This is my first lease and I don’t know what to do. I don’t want to pay the $1,500 to fix it if I don’t have to.

Kerry has a complaint about a car rental, where a large damage charge was added to her bill after she returned the vehicle. This is a cautionary tale.

Attached is a bill for repairs to a car I rented 14 MONTHS after it was returned. I returned the car during office hours and was issued a receipt after the normal check for gas levels, etc. I was shown no damage.

From Avis Budget Group:
With respect to the damage that occurred to the rental vehicle, our claim is based on the following:
— $498.00 (cost of repairs)
— $110.98 (loss of use)
— $100 (administration)
— $708.88 (Total).

Is it possible for car rental companies to make claims after so much time has elapsed? What can I do as a consumer to prevent this from happening again?

Karl has a story about taking his car to a few repair shops and getting wildly varying quotes for what was needed.

My Chevy Malibu was due for an oil change and an emissions test. The car has less than 60,000 kilometres on it.

I took it to a Chevrolet dealer that I’ve used many times, without any problem. Since their emission test machine was down, I told them to go ahead with an oil change, with the GM Good Wrench 20 point check. I would do the emission test somewhere else.

The shop called me to say that the steering shaft was bent. The cost to replace it, using used parts, would be about $400. I declined, as I hadn’t felt anything unusual with steering.

The oil change was done. The 20 point check came back with green scores. There was no printed record on either invoice about the steering shaft.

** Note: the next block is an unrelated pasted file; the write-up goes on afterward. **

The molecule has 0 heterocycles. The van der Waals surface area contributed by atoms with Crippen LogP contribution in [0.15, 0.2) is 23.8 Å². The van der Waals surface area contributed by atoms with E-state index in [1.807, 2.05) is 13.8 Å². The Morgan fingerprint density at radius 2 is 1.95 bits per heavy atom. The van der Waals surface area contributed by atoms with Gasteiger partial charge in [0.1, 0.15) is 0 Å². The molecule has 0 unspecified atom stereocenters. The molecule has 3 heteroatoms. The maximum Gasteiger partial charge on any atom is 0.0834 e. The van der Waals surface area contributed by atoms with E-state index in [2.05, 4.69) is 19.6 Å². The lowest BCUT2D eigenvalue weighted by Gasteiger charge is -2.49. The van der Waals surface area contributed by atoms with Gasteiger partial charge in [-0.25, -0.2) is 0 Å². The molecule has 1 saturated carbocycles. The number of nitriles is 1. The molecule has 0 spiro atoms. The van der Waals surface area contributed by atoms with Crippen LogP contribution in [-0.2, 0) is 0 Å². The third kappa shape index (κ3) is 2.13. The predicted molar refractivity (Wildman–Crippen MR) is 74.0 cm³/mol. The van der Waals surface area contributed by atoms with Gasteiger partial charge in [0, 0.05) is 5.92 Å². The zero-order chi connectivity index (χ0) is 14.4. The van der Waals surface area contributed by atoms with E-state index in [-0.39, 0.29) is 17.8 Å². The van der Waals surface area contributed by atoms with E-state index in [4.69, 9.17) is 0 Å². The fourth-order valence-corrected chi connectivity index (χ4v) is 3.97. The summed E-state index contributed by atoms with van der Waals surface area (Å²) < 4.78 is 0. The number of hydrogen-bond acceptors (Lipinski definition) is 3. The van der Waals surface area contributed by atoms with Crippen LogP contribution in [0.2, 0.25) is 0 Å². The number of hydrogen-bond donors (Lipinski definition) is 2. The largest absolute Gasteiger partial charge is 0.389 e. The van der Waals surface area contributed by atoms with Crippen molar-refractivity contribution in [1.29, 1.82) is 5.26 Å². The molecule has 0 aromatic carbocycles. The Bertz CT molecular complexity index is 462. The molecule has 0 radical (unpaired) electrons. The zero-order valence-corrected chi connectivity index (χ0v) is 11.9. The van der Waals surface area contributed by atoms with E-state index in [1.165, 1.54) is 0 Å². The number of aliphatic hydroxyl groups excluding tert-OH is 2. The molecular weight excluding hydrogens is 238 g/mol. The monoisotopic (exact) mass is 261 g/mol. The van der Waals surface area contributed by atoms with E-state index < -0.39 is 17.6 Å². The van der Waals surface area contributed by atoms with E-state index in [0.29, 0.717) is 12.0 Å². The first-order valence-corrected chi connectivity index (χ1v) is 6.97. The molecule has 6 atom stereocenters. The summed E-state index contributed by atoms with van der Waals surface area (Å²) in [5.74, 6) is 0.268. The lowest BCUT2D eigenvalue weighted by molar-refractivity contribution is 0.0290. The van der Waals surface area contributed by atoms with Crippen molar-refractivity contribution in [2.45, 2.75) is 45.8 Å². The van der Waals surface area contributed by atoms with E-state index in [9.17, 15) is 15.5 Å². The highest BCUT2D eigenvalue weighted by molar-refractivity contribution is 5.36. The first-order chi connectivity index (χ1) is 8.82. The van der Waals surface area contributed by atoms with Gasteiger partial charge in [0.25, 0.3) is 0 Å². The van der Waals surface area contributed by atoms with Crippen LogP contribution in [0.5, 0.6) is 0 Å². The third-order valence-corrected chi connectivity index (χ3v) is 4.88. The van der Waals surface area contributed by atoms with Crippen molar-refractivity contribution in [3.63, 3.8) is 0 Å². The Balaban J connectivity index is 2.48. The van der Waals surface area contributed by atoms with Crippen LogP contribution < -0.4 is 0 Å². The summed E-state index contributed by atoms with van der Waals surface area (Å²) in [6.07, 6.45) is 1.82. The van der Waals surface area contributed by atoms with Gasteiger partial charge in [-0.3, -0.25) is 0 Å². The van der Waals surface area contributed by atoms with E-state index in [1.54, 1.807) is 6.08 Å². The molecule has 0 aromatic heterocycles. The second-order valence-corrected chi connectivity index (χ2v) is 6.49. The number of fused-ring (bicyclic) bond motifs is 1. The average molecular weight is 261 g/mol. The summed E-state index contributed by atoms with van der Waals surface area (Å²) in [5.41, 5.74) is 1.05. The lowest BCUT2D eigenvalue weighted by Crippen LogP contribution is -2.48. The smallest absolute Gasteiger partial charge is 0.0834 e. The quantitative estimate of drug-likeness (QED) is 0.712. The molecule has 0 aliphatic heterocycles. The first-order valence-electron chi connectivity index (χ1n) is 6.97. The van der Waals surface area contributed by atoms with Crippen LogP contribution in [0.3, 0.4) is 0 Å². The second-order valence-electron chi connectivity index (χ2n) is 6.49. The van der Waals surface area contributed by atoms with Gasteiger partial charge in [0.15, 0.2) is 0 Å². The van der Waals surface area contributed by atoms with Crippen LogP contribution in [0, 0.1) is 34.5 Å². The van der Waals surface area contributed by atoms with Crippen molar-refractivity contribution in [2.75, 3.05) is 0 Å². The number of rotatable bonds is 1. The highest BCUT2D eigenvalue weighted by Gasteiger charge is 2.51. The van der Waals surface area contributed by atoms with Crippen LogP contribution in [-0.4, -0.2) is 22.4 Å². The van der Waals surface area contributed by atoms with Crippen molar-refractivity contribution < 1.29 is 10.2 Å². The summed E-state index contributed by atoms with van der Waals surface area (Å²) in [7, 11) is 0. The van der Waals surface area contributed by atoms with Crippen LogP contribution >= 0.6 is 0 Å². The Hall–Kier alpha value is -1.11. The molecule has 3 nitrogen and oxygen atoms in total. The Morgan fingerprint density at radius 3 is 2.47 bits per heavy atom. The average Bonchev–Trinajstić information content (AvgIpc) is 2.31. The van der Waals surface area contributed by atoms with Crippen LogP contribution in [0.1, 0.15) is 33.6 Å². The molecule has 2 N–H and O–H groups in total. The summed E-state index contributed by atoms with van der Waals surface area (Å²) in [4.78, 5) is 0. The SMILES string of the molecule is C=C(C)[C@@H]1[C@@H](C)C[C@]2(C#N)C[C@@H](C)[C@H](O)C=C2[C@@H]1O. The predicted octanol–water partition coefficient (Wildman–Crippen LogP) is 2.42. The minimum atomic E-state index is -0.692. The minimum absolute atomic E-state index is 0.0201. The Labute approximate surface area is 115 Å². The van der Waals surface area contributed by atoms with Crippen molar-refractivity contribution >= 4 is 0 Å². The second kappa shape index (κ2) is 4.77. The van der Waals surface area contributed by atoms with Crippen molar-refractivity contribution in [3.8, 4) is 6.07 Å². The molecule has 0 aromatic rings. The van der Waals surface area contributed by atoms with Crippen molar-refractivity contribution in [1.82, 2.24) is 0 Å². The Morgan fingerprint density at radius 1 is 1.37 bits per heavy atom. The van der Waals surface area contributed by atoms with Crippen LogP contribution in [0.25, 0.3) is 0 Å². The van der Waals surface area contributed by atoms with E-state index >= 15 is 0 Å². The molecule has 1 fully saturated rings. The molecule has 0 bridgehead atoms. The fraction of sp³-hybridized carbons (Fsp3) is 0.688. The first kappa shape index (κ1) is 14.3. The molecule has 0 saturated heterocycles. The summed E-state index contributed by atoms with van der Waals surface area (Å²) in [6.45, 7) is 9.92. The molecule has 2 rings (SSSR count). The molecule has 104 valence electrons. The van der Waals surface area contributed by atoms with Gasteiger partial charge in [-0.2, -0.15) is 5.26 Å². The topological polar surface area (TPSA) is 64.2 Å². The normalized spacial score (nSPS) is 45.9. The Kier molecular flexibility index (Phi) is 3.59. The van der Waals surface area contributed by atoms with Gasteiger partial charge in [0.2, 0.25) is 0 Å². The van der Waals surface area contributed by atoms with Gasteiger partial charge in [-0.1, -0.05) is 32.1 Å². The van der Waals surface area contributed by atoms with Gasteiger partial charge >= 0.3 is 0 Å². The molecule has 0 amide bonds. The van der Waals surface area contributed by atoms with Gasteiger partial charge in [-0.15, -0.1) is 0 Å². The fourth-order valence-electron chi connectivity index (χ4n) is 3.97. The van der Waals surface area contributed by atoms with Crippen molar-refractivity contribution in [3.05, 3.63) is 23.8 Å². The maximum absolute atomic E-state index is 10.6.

Two days later, I took the same car to another dealer for the emission test. This shop had been a GM Good Wrench, now changed to KIA.

The dealer called to say the emission test could not be done because the exhaust system was leaking. The cost to fix it would be $700 plus. I declined, as the car was comparatively new and not heavily driven. I didn’t get charged by KIA. The exhaust leak finding was printed on the zero charged invoice.

The same day, I took the same car to a garage recommended by a friend, not GM, not KIA, to do the emission test. One hour later, the emission test report came out with flying colours. No mention of any exhaust leak or bent steering shaft.

Finally, I can renew my licence plate.

Talking about complaints, I got more than my usual share when I wrote a column about rising car insurance rates and shrinking accident benefits in Ontario.

Many people said I didn’t go far enough in denouncing the government’s insurance changes imposed a year ago. Some complained about rising property insurance rates as well. Check out a sample of their comments below.

If you want to see what I’m writing elsewhere, you can find my Toronto Star columns (three a week) and blog posts (two a week) at Moneyville, which just celebrated its first anniversary. You can also follow me on Twitter.

Finally, you can come to my free financial literacy workshop on Tuesday, Nov. 22, from 5.30 to 9.30 p.m., at Ryerson University’s Chang School of Continuing Education. Details below:

COEC 100 Financial Basics

Work on your budgeting skills, learn how to track your spending, understand how credit products are marketed, manage your debt, compare different saving and investing options, choose a financial adviser, and avoid common financial frauds. Participants will learn the need for financial literacy as an essential life skill, the importance of asking questions when dealing with financial products and financial advisers, and the ways to save money when they think they’re stretched to the limit.

Note: Prior to the workshop, you may enroll online or in person. On the day of the workshop, you may enroll in person at the workshop location (Heaslip House, 7th Floor, Peter Bronfman Learning Centre, 297 Victoria Street, Toronto).